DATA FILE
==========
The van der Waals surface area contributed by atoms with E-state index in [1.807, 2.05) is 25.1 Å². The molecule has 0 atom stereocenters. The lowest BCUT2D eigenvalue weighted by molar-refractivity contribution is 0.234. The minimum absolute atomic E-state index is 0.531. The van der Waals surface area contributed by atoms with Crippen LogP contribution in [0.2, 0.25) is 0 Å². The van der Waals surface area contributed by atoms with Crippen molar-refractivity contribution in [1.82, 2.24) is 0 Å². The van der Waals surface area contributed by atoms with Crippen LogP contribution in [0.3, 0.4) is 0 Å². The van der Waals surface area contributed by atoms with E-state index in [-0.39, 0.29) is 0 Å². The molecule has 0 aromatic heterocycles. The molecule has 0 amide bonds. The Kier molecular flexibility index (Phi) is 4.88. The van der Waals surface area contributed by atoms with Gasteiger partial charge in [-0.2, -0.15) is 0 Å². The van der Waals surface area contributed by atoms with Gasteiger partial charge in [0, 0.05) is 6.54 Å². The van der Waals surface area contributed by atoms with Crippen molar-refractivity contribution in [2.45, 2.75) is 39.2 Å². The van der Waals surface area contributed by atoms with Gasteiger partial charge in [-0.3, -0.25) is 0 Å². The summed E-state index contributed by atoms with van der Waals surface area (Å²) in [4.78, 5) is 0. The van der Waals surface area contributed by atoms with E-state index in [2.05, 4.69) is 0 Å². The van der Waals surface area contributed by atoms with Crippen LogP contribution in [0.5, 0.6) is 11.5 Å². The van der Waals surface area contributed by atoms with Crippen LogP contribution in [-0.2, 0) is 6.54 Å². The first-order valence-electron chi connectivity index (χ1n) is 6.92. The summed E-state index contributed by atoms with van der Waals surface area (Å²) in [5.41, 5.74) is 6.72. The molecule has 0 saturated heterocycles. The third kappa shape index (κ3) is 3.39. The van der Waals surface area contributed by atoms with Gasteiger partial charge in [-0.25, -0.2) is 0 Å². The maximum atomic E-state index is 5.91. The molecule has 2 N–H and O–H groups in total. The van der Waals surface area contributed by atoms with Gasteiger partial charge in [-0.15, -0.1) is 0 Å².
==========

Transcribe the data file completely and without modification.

The van der Waals surface area contributed by atoms with E-state index in [1.807, 2.05) is 25.1 Å². The molecule has 0 atom stereocenters. The lowest BCUT2D eigenvalue weighted by molar-refractivity contribution is 0.234. The minimum absolute atomic E-state index is 0.531. The van der Waals surface area contributed by atoms with Crippen LogP contribution in [0.2, 0.25) is 0 Å². The van der Waals surface area contributed by atoms with Crippen molar-refractivity contribution in [1.82, 2.24) is 0 Å². The van der Waals surface area contributed by atoms with Crippen LogP contribution in [0.3, 0.4) is 0 Å². The van der Waals surface area contributed by atoms with E-state index in [-0.39, 0.29) is 0 Å². The molecule has 0 aromatic heterocycles. The molecule has 0 amide bonds. The Kier molecular flexibility index (Phi) is 4.88. The van der Waals surface area contributed by atoms with Gasteiger partial charge in [-0.2, -0.15) is 0 Å². The van der Waals surface area contributed by atoms with Gasteiger partial charge in [0, 0.05) is 6.54 Å². The van der Waals surface area contributed by atoms with Crippen molar-refractivity contribution in [2.45, 2.75) is 39.2 Å². The van der Waals surface area contributed by atoms with Gasteiger partial charge in [-0.3, -0.25) is 0 Å². The summed E-state index contributed by atoms with van der Waals surface area (Å²) in [4.78, 5) is 0. The van der Waals surface area contributed by atoms with E-state index in [2.05, 4.69) is 0 Å². The van der Waals surface area contributed by atoms with Crippen LogP contribution in [0.5, 0.6) is 11.5 Å². The van der Waals surface area contributed by atoms with Crippen LogP contribution in [-0.2, 0) is 6.54 Å². The first-order valence-electron chi connectivity index (χ1n) is 6.92. The summed E-state index contributed by atoms with van der Waals surface area (Å²) in [5.41, 5.74) is 6.72. The molecule has 0 saturated heterocycles. The third kappa shape index (κ3) is 3.39. The van der Waals surface area contributed by atoms with Gasteiger partial charge in [-0.25, -0.2) is 0 Å². The maximum atomic E-state index is 5.91. The molecule has 2 N–H and O–H groups in total. The van der Waals surface area contributed by atoms with Gasteiger partial charge in [-0.15, -0.1) is 0 Å².